CHAPTER XII. LIVINGSTONE'S OWN STORY OF HIS JOURNEYS, HIS TROUBLES, AND DISAPPOINTMENTS.
Early in August, 1866, the Doctor came to the country of Mponda, a chief who dwelt near the Lake Nyassa. On the road thither, two of the liberated slaves deserted him. Here also, Wekotani, a protege of the Doctor, insisted upon his discharge, alleging as an excuse - an excuse which the Doctor subsequently found to be untrue - that he had found his brother. He also stated that his family lived on the east side of the Nyassa Lake. He further stated that Mponda's favourite wife was his sister. Perceiving that Wekotani was unwilling to go with him further, the Doctor took him to Mponda, who now saw and heard of him for the first time, and, having furnished the ungrateful boy with enough cloth and beads to keep him until his "big brother" should call for him, left him with the chief, after first assuring himself that he would receive honourable treatment from him. The Doctor also gave Wekotanti writing-paper - as he could read and write, being accomplishments acquired at Bombay, where he had been put to school - so that, should he at any time feel disposed, he might write to his English friends, or to himself. The Doctor further enjoined him not to join in any of the slave raids usually made by his countrymen, the men of Nyassa, on their neighbours. Upon finding that his application for a discharge was successful, Wekotani endeavoured to induce Chumah, another protege of the Doctor's, and a companion, or chum, of Wekotani, to leave the Doctor's service and proceed with him, promising, as a bribe, a wife and plenty of pombe from his "big brother." Chumah, upon referring the matter to the Doctor, was advised not to go, as he (the Doctor) strongly suspected that Wekotani wanted only to make him his slave. Chumah wisely withdrew from his tempter. From Mponda's, the Doctor proceeded to the heel of the Nyassa, to the village of a Babisa chief, who required medicine for a skin disease. With his usual kindness, he stayed at this chief's village to treat his malady.
While here, a half-caste Arab arrived from the western shore of the lake, and reported that he had been plundered by a band of Mazitu, at a place which the Doctor and Musa, chief of the Johanna men, were very well aware was at least 150 miles north-north-west of where they were then stopping. Musa, however, for his own reasons - which will appear presently - eagerly listened to the Arab's tale, and gave full credence to it. Having well digested its horrible details, he came to the Doctor to give him the full benefit of what he had heard with such willing ears. The traveller patiently listened to the narrative, which lost nothing of its portentous significance through Musa's relation, and then asked Musa if he believed it. "Yes," answered Musa, readily; "he tell me true, true. I ask him good, and he tell me true, true." The Doctor, however, said he did not believe it, for the Mazitu would not have been satisfied with merely plundering a man, they would have murdered him; but suggested, in order to allay the fears of his Moslem subordinate, that they should both proceed to the chief with whom they were staying, who, being a sensible man, would be able to advise them as to the probability or improbability of the tale being correct. Together, they proceeded to the Babisa chief, who, when he had heard the Arab's story, unhesitatingly denounced the Arab as a liar, and his story without the least foundation in fact; giving as a reason that, if the Mazitu had been lately in that vicinity, he should have heard of it soon enough.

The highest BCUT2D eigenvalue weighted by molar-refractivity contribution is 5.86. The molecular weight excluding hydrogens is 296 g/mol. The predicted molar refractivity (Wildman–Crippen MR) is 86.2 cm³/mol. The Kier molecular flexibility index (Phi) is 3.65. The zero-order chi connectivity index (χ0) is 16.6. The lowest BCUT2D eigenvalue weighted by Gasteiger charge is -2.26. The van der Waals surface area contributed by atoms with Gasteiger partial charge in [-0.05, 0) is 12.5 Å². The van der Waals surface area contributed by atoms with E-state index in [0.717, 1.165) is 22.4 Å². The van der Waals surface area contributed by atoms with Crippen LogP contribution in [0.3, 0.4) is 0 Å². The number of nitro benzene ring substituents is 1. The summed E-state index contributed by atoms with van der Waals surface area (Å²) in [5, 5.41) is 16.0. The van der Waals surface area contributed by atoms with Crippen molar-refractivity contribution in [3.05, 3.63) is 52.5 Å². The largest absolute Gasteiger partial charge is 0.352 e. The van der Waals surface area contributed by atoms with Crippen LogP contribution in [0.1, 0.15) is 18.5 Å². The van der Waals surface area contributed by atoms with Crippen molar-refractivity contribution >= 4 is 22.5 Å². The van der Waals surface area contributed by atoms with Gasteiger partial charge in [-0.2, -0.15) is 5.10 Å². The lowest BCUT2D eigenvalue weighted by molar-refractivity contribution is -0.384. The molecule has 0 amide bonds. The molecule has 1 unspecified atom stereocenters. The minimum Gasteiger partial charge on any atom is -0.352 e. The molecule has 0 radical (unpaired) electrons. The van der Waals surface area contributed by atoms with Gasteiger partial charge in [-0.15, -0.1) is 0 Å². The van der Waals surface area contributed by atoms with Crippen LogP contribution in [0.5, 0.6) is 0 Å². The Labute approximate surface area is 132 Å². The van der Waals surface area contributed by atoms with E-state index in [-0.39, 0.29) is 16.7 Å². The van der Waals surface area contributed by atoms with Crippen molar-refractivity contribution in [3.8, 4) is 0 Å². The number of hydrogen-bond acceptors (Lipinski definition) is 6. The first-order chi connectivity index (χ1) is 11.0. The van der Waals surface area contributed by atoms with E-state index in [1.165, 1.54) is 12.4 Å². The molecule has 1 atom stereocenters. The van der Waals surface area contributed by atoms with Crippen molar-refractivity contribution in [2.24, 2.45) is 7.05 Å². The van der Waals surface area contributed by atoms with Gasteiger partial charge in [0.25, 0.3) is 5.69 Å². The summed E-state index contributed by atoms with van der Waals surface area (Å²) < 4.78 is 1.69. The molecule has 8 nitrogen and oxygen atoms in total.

But Musa broke out with "No, no, Doctor; no, no, no; I no want to go to Mazitu. I no want Mazitu to kill me. I want to see my father, my mother, my child, in Johanna. I want no Mazitu." These are Musa's words _ipsissima verba_.
To which the Doctor replied, "I don't want the Mazitu to kill me either; but, as you are afraid of them, I promise to go straight west until we get far past the beat of the Mazitu."
Musa was not satisfied, but kept moaning and sorrowing, saying, "If we had two hundred guns with us I would go; but our small party of men they will attack by night, and kill all."
The Doctor repeated his promise, "But I will not go near them; I will go west."
As soon as he turned his face westward, Musa and the Johanna men ran away in a body.
The Doctor says, in commenting upon Musa's conduct, that he felt strongly tempted to shoot Musa and another ringleader, but was, nevertheless, glad that he did not soil his hands with their vile blood. A day or two afterwards, another of his men - Simon Price by name - came to the Doctor with the same tale about the Mazitu, but, compelled by the scant number of his people to repress all such tendencies to desertion and faint-heartedness, the Doctor silenced him at once, and sternly forbade him to utter the name of the Mazitu any more.
Had the natives not assisted him, he must have despaired of ever being able to penetrate the wild and unexplored interior which he was now about to tread. "Fortunately," as the Doctor says with unction, "I was in a country now, after leaving the shores of Nyassa, which the foot of the slave-trader has not trod; it was a new and virgin land, and of course, as I have always found in such cases, the natives were really good and hospitable, and for very small portions of cloth my baggage was conveyed from village to village by them." In many other ways the traveller, in his extremity, was kindly treated by the yet unsophisticated and innocent natives.